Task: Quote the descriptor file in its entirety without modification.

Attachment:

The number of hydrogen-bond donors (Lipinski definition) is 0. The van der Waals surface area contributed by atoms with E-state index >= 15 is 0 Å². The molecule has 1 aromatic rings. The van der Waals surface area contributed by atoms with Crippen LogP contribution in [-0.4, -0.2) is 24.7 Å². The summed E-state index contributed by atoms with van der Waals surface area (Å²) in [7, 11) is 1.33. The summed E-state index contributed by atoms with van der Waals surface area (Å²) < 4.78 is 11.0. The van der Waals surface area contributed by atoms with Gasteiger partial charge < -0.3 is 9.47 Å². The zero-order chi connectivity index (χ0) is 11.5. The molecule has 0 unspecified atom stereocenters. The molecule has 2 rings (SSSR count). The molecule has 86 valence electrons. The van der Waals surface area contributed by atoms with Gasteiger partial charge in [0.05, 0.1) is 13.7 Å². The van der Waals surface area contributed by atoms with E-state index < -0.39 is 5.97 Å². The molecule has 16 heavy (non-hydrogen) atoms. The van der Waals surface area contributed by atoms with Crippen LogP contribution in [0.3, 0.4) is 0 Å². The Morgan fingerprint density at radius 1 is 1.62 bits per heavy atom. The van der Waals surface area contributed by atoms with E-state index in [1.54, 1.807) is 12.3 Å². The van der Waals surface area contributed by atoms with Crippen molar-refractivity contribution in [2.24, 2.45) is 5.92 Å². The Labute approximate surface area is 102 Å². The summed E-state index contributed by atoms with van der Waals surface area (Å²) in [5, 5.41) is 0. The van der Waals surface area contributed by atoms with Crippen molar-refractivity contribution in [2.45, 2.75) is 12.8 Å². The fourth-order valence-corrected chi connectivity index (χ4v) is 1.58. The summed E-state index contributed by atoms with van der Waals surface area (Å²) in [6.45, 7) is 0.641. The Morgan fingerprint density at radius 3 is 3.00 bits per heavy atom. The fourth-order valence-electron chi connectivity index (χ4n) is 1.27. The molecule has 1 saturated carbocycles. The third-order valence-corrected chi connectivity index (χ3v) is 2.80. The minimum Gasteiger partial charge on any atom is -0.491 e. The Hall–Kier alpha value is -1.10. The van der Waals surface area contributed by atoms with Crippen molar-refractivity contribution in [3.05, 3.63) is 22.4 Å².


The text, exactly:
The number of hydrogen-bond donors (Lipinski definition) is 0. The van der Waals surface area contributed by atoms with E-state index >= 15 is 0 Å². The molecule has 1 aromatic rings. The van der Waals surface area contributed by atoms with Crippen LogP contribution in [-0.4, -0.2) is 24.7 Å². The summed E-state index contributed by atoms with van der Waals surface area (Å²) in [7, 11) is 1.33. The summed E-state index contributed by atoms with van der Waals surface area (Å²) < 4.78 is 11.0. The van der Waals surface area contributed by atoms with Gasteiger partial charge < -0.3 is 9.47 Å². The zero-order chi connectivity index (χ0) is 11.5. The molecule has 0 unspecified atom stereocenters. The molecule has 2 rings (SSSR count). The molecule has 86 valence electrons. The van der Waals surface area contributed by atoms with Gasteiger partial charge in [0.05, 0.1) is 13.7 Å². The van der Waals surface area contributed by atoms with E-state index < -0.39 is 5.97 Å². The molecule has 16 heavy (non-hydrogen) atoms. The van der Waals surface area contributed by atoms with Crippen LogP contribution in [0.3, 0.4) is 0 Å². The Morgan fingerprint density at radius 1 is 1.62 bits per heavy atom. The van der Waals surface area contributed by atoms with E-state index in [1.54, 1.807) is 12.3 Å². The van der Waals surface area contributed by atoms with Crippen molar-refractivity contribution in [2.24, 2.45) is 5.92 Å². The Labute approximate surface area is 102 Å². The summed E-state index contributed by atoms with van der Waals surface area (Å²) in [5, 5.41) is 0. The van der Waals surface area contributed by atoms with Crippen molar-refractivity contribution in [2.45, 2.75) is 12.8 Å². The fourth-order valence-corrected chi connectivity index (χ4v) is 1.58. The summed E-state index contributed by atoms with van der Waals surface area (Å²) in [6.45, 7) is 0.641. The Morgan fingerprint density at radius 3 is 3.00 bits per heavy atom. The fourth-order valence-electron chi connectivity index (χ4n) is 1.27. The molecule has 1 saturated carbocycles. The third-order valence-corrected chi connectivity index (χ3v) is 2.80. The minimum Gasteiger partial charge on any atom is -0.491 e. The Hall–Kier alpha value is -1.10. The van der Waals surface area contributed by atoms with Crippen molar-refractivity contribution in [3.05, 3.63) is 22.4 Å².